There are many vacancies which says “any degree” but in the selection process, they look at the degree. I’ve applied for everything I was told a History graduate could do; Human Resources, Managerial, Marketing, Archives, Museum conservator, Heritage manager and assistant, Information officer, Records Assistant, city council, Logistics, even in a newspaper as journalist. All these vacancies said “any degree” or didn’t specified the qualification.
    Well this is probably your problem (besides your English skills). You're applying for everything under the sun (that means everything you see). You need to be far more focused in your applications. An employer will know that you're just applying for things for the sake of applying and finding "some" graduate role.

    Find the one career area that interests you, get relevant experience (work experience, internships) and, providing you have the right qualities and determination, as well as suitable educational background, you have a good chance even with a history degree.

    Also, you need special postgraduate courses for some of those jobs (e.g. archivist). Of course you're going to be rejected if you don't meet the educational requirements.

    To become an archivist you need an accredited Masters degree. To gain entry on to such a degree you need a relevant subject, or sometimes substantial work experience. History is a relevant degree.

    And some important skills I don’t have: e.g. managerial skill, marketing skills, business skills, information management skills, numerical skills, etc.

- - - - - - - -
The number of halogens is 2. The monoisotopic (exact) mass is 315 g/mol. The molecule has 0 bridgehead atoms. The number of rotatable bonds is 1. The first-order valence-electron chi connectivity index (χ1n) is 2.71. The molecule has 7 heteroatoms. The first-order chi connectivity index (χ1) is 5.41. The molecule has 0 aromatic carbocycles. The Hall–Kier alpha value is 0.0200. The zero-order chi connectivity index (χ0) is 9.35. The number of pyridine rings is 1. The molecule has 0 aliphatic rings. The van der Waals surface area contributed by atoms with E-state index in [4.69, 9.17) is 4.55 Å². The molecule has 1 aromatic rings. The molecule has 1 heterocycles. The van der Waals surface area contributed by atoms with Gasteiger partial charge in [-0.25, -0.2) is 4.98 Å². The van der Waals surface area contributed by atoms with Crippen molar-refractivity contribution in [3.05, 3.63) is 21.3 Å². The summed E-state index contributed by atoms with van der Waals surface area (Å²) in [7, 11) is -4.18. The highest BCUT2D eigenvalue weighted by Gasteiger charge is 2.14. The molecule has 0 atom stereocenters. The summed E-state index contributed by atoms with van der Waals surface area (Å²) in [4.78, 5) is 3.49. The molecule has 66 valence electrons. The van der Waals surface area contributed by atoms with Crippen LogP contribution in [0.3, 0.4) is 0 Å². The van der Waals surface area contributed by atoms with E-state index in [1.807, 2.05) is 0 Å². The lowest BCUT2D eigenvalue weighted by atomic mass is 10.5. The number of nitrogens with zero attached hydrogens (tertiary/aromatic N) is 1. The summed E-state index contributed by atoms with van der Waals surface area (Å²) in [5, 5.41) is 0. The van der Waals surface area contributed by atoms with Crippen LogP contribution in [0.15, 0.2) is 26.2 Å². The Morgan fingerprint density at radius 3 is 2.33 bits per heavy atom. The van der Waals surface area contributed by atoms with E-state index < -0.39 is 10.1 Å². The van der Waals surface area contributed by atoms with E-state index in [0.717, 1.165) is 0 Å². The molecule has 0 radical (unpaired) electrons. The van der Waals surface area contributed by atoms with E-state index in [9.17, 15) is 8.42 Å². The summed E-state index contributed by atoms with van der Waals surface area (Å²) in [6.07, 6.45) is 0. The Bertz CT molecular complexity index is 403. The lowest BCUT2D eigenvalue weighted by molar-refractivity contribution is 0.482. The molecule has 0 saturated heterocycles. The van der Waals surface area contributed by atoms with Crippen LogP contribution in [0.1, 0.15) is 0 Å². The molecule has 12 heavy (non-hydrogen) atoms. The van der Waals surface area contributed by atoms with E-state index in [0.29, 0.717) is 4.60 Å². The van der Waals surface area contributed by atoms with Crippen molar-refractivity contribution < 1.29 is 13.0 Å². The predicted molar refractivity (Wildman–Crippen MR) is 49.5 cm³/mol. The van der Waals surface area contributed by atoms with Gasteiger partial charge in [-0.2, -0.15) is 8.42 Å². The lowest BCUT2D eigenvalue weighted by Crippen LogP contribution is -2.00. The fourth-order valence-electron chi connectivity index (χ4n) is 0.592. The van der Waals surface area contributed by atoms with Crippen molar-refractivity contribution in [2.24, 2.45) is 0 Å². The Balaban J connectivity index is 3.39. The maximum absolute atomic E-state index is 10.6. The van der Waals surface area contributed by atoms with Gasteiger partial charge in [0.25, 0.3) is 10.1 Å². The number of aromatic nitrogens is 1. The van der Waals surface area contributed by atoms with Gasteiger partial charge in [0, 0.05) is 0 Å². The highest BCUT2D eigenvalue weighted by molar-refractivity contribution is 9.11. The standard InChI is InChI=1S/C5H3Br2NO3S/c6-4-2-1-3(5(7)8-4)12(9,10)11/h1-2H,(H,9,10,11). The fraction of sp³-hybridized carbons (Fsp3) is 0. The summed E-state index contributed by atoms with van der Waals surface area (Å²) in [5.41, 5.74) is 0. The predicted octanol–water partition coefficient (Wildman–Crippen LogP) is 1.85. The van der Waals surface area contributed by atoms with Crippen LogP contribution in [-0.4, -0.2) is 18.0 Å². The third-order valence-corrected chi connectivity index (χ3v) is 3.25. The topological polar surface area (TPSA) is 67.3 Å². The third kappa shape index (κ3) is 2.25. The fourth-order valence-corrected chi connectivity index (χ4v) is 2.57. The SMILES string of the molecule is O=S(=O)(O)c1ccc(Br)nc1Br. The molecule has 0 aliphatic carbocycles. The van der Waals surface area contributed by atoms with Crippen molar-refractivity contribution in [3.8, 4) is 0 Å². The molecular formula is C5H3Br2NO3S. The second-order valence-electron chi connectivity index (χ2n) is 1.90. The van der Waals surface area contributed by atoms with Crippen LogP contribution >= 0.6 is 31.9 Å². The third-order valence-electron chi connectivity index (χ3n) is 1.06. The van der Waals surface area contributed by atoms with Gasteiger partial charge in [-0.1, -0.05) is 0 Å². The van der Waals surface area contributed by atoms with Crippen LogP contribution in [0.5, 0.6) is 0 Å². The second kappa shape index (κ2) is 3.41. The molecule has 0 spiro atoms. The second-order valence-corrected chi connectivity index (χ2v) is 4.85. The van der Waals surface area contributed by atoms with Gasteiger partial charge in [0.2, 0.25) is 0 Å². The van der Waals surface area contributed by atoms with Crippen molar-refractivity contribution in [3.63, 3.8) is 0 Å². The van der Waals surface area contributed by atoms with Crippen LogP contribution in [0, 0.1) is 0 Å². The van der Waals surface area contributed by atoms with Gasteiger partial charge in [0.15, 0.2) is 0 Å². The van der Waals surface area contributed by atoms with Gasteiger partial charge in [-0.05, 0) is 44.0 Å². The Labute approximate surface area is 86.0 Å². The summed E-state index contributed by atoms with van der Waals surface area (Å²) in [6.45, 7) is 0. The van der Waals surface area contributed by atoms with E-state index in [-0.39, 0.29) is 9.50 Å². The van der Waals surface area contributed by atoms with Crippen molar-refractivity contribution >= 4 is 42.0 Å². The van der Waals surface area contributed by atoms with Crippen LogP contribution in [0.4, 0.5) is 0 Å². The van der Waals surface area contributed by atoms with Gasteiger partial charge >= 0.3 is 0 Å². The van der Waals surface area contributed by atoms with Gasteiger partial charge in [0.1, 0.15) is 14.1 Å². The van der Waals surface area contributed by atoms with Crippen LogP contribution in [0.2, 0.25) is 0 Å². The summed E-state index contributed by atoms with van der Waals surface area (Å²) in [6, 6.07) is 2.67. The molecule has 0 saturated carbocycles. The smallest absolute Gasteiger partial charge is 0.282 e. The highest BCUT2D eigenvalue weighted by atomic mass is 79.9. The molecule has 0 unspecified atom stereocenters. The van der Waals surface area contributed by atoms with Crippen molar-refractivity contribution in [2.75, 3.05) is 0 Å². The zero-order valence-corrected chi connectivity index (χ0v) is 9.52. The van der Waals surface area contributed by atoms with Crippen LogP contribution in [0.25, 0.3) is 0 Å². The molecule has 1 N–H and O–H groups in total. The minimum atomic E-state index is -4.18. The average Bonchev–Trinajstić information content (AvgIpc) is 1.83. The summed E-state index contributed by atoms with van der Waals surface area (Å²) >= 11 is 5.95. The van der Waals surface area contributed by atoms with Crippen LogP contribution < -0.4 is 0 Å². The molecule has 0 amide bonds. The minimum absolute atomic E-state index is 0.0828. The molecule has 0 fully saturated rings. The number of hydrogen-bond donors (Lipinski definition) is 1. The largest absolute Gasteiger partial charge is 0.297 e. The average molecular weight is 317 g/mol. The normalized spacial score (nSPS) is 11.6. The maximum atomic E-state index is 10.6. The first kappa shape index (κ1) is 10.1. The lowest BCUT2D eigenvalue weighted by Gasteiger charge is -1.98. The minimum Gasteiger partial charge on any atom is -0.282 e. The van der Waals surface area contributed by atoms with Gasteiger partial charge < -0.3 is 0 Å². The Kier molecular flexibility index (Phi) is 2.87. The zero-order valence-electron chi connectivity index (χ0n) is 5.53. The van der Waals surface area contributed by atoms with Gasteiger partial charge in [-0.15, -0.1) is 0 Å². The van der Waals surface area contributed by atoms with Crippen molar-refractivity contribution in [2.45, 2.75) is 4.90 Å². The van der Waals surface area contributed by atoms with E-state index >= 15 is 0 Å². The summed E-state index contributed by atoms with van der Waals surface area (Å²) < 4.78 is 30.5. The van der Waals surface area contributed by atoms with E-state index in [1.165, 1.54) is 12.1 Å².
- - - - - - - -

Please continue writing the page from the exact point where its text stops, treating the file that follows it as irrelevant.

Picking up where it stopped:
And how is that the fault of your history degree? I know people with history degrees who have these skills. This ultimately comes down to you for not developing these skills through internships, work experience placements, previous employment and student societies.

    You're right that employment has changed a lot in recent years, and a degree alone does not have the same weight as it perhaps once did. You need to develop these skills.

    Nowadays there are new qualifications in Library, information management, Museums, Heritage, logistics, etc. which makes harder for us.
    Yes but, again, someone with a history degree has a good foundation on which to pursue postgraduate training in these careers (e.g. Heritage Management, curator, archivist).

    [QUOTE]I am not the only one who realise job market is changing for History graduates. Months ago I got in touch with UCAS, because on their History degree’s info says that History graduates are extremely employable, which is not true. The last five years statistics show that roughly 50% are unemployed. Only 20 to 30% work on graduates jobs. I told them that many of the jobs they say a History graduate could do (e.g. Diplomatic, teaching, law, information technology) require a postgraduate, so it’s the postgraduate which get you into these jobs, not the History degree. UCAS said that will update the info about History degree.

    I got in touch as well with Prospect, for the same reason. I was told the info they use is made by AGCAS. I talked with AGCAS and they will update the info on History degree. Unfortunately they update every two years, so we’ll have to wait.
    Prospects used to have a forum where there were many unhappy History graduates. Quite weird when we started talking about the issue the forum was shut down.

    Latest, What Graduates do (2012), History graduates statistics are far too optimistic, you can see clear errors, so not very credible. It doesn’t say if the people had a previous degree, or even postgraduate. I had two classmate doing History degree, that had already Law degree, one of them even a master. They are both working now in Law firms, so in the statistics probably they will appear as History graduate working in a Law.

    I’ve seen small, provincial archives that only hire postgraduate in archives, nothing less.